Songs Of The Day 4/25/2015: Johnny Cash – “Wer Kennt Den Weg” + “Wo Ist Zu Hause, Mama”

Speaking In Tongues: Johnny Cash bought his first guitar in Germany, where he was stationed during his time in the Air Force. It cost him twenty Deutschmarks, which works out to about five bucks. When he worked as a radio operator in Landsberg he formed a band called The Landsberg Barbarians. That’s also where he wrote “Folsom Prison Blues,” after viewing a B-movie called Inside the Walls of Folsom Prison (“1000 Convicts As Dangerous As Dynamite – With A Killer Warden Who Lit The Fuse!” read the posters). Landsberg also had a prison, where an aspiring but mediocre young painter who awkwardly dealt with social situations wrote a book called Mein Kampf. Reviews were mixed at best.

Anyway, screw that loser, back to Cash. After his star ascended he re-recorded a few of his songs in German for the land where, it’s fair to say, his career actually began. American country music found a foothold in Germany for some reason, so the idea was a solid one from a business standpoint.

I thought we’d do a Cash twofer today. “Wer Kennt Den Weg” was his revision of “I Walk the Line,” and I honestly believe it kicks some serious ass. Cash’s rounded twang works shockingly well with the harsh German language. As with a couple other songs we’ve heard this week, the content of the lyrics went through some changes. “Wer Kennt Den Weg” translates to “Who Knows the Way?” And it’s not quite the brave story of doggedness that “I Walk the Line” was; it’s more of a longing for things left behind.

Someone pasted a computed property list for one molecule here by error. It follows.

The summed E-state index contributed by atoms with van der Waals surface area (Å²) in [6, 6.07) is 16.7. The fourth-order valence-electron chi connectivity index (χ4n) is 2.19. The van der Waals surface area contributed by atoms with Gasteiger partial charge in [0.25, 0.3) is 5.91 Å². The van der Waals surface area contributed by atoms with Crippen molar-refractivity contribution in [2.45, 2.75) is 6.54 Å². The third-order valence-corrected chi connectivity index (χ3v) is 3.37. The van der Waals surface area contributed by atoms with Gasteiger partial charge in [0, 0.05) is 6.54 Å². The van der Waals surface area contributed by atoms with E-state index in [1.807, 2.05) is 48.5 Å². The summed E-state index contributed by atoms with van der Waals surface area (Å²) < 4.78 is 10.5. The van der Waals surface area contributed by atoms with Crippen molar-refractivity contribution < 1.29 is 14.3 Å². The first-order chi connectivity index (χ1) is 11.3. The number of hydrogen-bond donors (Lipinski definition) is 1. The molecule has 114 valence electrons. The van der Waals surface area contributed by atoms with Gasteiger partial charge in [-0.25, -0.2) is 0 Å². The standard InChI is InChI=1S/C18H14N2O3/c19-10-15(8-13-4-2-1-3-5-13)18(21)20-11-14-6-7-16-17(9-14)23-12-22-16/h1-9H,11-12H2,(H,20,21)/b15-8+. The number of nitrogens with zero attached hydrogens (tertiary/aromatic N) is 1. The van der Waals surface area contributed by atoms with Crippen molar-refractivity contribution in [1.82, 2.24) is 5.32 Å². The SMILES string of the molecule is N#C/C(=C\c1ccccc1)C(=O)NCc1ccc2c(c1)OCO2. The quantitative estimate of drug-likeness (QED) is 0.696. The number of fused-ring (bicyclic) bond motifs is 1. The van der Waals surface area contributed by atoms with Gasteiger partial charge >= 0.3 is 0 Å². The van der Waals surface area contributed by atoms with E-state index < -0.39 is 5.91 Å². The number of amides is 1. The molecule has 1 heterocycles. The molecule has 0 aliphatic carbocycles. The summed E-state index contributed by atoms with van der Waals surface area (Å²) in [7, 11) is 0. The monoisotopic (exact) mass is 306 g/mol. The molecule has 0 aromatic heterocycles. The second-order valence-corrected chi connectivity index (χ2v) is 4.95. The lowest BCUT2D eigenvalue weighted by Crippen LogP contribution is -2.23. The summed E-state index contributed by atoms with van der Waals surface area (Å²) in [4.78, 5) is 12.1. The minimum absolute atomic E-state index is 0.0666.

Same goes for “Wo Ist Zu Hause, Mama” (“Where Is Home, Mama”) which is his German reworking of “Five Feet High and Rising.” Here Cash isn’t talking about a steadily increasing flood of impending panic like the original, but rather – according to a translation I have no reason to doubt – it’s about a family searching for a home. There’s a whole other kind of poignancy to these words that’s different from “Five Feet High”: At first they conjecture their home is just down the road. When that doesn’t work, they try looking behind the mountains, then in the valley, and finally – here’s the kicker – “in the bright stars.” Something to think about, ’cause mortgage rates are way affordable on Uranus right now.

This was fun. Tomorrow we revert back to English.

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